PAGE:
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Are Trade Wars Easy to Win? Lessons from the Steel Industry

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Trade wars

Last year, US President Donald Trump tweeted that “trade wars are good, and easy to win.” Over the last two years, President Trump has raised the pitch and asked trading partners to lower their trade surpluses with the United States.

At the beginning of 2018, the Trump administration raised tariffs on washing machines and solar panels and followed up with Section 232 steel and aluminum tariffs in March.

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President Trump

President Trump has imposed tariffs on $250 billion worth of goods from China. He’s also withdrawn some trade concessions to Turkey and India. The US Department of Commerce has also submitted its findings related to automotive imports, but the president has shelved the report to make way for trade talks with the concerned countries.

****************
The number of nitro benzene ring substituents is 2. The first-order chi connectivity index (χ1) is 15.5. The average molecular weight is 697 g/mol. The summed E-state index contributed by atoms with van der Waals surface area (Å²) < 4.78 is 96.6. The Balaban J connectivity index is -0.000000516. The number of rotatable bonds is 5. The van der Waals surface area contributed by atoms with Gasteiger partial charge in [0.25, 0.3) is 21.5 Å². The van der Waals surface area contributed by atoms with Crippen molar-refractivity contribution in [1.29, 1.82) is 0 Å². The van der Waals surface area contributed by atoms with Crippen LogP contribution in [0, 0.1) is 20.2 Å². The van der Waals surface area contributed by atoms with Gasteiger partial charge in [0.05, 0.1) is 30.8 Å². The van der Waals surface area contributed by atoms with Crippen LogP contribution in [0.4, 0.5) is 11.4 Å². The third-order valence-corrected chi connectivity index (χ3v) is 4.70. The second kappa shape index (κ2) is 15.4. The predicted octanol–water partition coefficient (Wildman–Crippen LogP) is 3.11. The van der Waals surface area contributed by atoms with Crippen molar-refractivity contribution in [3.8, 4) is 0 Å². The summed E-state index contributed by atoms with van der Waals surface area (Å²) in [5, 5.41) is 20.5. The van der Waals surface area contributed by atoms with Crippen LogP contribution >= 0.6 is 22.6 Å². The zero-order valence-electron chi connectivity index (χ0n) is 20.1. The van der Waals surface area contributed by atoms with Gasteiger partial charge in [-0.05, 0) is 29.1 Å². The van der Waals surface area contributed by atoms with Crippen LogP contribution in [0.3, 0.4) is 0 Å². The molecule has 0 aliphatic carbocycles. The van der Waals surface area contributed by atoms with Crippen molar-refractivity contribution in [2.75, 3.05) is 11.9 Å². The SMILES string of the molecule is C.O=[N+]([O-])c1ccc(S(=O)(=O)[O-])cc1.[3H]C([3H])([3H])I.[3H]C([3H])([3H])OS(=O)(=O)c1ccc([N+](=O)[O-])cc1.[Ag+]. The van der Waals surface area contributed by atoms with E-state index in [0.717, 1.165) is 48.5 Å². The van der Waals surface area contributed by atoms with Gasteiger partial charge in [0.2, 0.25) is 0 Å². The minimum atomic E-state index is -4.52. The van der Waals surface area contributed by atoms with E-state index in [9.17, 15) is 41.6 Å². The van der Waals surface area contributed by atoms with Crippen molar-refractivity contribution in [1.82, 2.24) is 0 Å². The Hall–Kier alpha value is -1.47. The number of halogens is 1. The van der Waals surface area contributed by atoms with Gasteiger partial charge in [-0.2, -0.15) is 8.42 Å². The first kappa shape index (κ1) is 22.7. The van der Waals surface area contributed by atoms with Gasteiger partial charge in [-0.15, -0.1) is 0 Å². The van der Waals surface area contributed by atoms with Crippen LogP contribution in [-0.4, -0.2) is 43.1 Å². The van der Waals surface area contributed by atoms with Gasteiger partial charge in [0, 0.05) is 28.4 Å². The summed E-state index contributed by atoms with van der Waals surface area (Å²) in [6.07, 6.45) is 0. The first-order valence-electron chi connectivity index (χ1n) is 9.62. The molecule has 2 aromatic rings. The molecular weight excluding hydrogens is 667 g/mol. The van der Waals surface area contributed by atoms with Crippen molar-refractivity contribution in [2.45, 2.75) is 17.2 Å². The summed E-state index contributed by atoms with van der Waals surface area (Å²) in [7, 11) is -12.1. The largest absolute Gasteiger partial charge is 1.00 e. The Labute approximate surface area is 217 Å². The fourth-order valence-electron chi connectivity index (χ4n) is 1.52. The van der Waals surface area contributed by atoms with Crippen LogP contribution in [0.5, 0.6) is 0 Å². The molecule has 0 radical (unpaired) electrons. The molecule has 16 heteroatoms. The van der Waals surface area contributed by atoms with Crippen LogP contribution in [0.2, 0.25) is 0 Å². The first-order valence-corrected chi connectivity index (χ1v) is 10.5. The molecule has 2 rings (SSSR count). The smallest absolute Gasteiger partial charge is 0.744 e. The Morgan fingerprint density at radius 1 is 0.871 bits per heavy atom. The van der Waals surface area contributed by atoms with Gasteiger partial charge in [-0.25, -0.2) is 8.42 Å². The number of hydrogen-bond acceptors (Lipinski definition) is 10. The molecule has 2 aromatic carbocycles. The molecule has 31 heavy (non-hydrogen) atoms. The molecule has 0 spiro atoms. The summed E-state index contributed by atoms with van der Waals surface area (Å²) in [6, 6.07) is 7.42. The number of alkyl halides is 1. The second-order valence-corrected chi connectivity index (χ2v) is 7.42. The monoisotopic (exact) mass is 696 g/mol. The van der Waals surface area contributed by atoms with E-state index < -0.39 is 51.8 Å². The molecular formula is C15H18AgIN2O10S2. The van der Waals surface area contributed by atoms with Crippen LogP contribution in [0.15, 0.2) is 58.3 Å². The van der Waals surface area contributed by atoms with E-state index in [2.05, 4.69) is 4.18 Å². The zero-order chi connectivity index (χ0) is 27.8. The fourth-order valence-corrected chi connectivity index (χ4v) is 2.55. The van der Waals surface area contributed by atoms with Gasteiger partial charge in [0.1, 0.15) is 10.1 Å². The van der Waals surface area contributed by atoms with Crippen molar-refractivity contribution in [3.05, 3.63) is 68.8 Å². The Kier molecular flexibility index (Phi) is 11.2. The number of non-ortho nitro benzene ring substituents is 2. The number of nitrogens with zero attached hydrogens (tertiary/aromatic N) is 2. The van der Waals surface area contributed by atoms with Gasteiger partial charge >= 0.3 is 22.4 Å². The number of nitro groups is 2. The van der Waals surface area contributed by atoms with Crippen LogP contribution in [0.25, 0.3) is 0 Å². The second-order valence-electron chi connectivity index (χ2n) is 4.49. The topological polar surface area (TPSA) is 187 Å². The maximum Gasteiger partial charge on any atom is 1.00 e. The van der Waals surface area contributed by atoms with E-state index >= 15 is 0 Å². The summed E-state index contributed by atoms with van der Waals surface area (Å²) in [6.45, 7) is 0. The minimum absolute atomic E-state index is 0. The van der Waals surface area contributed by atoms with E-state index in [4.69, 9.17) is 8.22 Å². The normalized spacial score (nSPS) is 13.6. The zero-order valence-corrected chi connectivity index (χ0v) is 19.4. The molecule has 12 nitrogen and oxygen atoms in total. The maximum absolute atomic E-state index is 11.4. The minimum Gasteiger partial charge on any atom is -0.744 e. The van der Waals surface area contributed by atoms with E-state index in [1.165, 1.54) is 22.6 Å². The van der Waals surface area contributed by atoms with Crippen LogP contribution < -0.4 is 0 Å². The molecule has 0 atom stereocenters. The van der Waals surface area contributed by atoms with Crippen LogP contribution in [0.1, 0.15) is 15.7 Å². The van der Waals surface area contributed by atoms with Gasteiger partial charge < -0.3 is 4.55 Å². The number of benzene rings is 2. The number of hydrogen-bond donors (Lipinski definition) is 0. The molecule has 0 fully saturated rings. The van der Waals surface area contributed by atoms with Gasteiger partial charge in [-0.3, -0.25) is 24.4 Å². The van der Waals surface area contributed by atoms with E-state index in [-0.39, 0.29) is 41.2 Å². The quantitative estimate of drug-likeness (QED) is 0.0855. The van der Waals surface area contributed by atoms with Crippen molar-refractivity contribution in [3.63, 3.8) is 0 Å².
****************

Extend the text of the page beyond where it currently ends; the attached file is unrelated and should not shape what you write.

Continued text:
Tariffs increased

Earlier this month, we saw an escalation in the US-China trade war after President Trump increased tariffs on $200 billion worth of Chinese goods from 10% to 25%. China retaliated by increasing tariffs on $60 billion worth of US goods. In an apparent arm-twisting strategy, President Trump imposed restrictions on Huawei. We saw a selling spree in stocks such as Qualcomm (QCOM), Broadcom (AVGO), and Intel (INTC) after the announcement. Apple (AAPL) has also come under pressure this month and is underperforming the NASDAQ Composite Index (QQQ) in May. Read Apple: Trade War Escalates, Brokerages Are Cautious for more analysis.

While President Trump sees the trade war as an easy win, the steel industry could offer some insights. Last week, steel stocks U.S. Steel, AK Steel, and Steel Dynamics made fresh 52-week lows. Steel stocks have sagged despite a 25% tariff on steel imports from in regions.

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